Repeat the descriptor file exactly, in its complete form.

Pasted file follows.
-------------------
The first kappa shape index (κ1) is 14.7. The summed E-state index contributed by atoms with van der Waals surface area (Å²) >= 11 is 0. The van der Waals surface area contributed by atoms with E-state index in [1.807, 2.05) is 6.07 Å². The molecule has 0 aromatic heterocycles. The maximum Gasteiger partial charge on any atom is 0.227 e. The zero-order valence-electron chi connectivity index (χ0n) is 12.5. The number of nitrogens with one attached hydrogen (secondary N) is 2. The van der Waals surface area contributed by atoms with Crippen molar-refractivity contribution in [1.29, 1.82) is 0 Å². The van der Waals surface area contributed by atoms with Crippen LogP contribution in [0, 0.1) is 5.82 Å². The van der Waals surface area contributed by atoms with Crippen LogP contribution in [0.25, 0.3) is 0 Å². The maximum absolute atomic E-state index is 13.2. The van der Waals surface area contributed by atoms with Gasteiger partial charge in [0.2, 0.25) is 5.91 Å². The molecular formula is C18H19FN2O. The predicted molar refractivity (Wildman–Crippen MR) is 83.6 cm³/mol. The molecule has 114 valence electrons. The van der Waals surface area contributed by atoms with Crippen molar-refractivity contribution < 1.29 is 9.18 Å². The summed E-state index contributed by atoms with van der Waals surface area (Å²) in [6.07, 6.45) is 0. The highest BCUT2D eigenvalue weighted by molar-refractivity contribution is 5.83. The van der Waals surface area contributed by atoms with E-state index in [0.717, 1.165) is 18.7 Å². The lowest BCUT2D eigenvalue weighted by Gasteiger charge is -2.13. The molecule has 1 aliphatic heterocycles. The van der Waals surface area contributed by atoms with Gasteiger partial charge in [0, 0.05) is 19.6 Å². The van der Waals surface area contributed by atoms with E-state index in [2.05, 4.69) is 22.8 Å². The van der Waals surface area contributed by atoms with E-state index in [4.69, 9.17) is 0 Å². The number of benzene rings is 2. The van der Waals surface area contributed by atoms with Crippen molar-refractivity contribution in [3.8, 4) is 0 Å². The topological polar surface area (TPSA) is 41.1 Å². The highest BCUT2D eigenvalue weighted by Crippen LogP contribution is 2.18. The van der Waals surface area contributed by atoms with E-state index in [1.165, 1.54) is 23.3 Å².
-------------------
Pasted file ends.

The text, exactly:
The first kappa shape index (κ1) is 14.7. The summed E-state index contributed by atoms with van der Waals surface area (Å²) >= 11 is 0. The van der Waals surface area contributed by atoms with E-state index in [1.807, 2.05) is 6.07 Å². The molecule has 0 aromatic heterocycles. The maximum Gasteiger partial charge on any atom is 0.227 e. The zero-order valence-electron chi connectivity index (χ0n) is 12.5. The number of nitrogens with one attached hydrogen (secondary N) is 2. The van der Waals surface area contributed by atoms with Crippen molar-refractivity contribution in [1.29, 1.82) is 0 Å². The van der Waals surface area contributed by atoms with Crippen LogP contribution in [0, 0.1) is 5.82 Å². The van der Waals surface area contributed by atoms with Crippen LogP contribution in [0.25, 0.3) is 0 Å². The maximum absolute atomic E-state index is 13.2. The van der Waals surface area contributed by atoms with Gasteiger partial charge in [0.2, 0.25) is 5.91 Å². The molecular formula is C18H19FN2O. The predicted molar refractivity (Wildman–Crippen MR) is 83.6 cm³/mol. The molecule has 114 valence electrons. The van der Waals surface area contributed by atoms with Crippen molar-refractivity contribution < 1.29 is 9.18 Å². The summed E-state index contributed by atoms with van der Waals surface area (Å²) in [6.07, 6.45) is 0. The highest BCUT2D eigenvalue weighted by molar-refractivity contribution is 5.83. The van der Waals surface area contributed by atoms with E-state index in [0.717, 1.165) is 18.7 Å². The lowest BCUT2D eigenvalue weighted by Gasteiger charge is -2.13. The molecule has 1 aliphatic heterocycles. The van der Waals surface area contributed by atoms with Gasteiger partial charge in [0, 0.05) is 19.6 Å². The van der Waals surface area contributed by atoms with E-state index in [2.05, 4.69) is 22.8 Å². The van der Waals surface area contributed by atoms with E-state index in [4.69, 9.17) is 0 Å². The number of benzene rings is 2. The van der Waals surface area contributed by atoms with Crippen molar-refractivity contribution in [3.8, 4) is 0 Å². The topological polar surface area (TPSA) is 41.1 Å². The highest BCUT2D eigenvalue weighted by Crippen LogP contribution is 2.18. The van der Waals surface area contributed by atoms with E-state index in [1.165, 1.54) is 23.3 Å².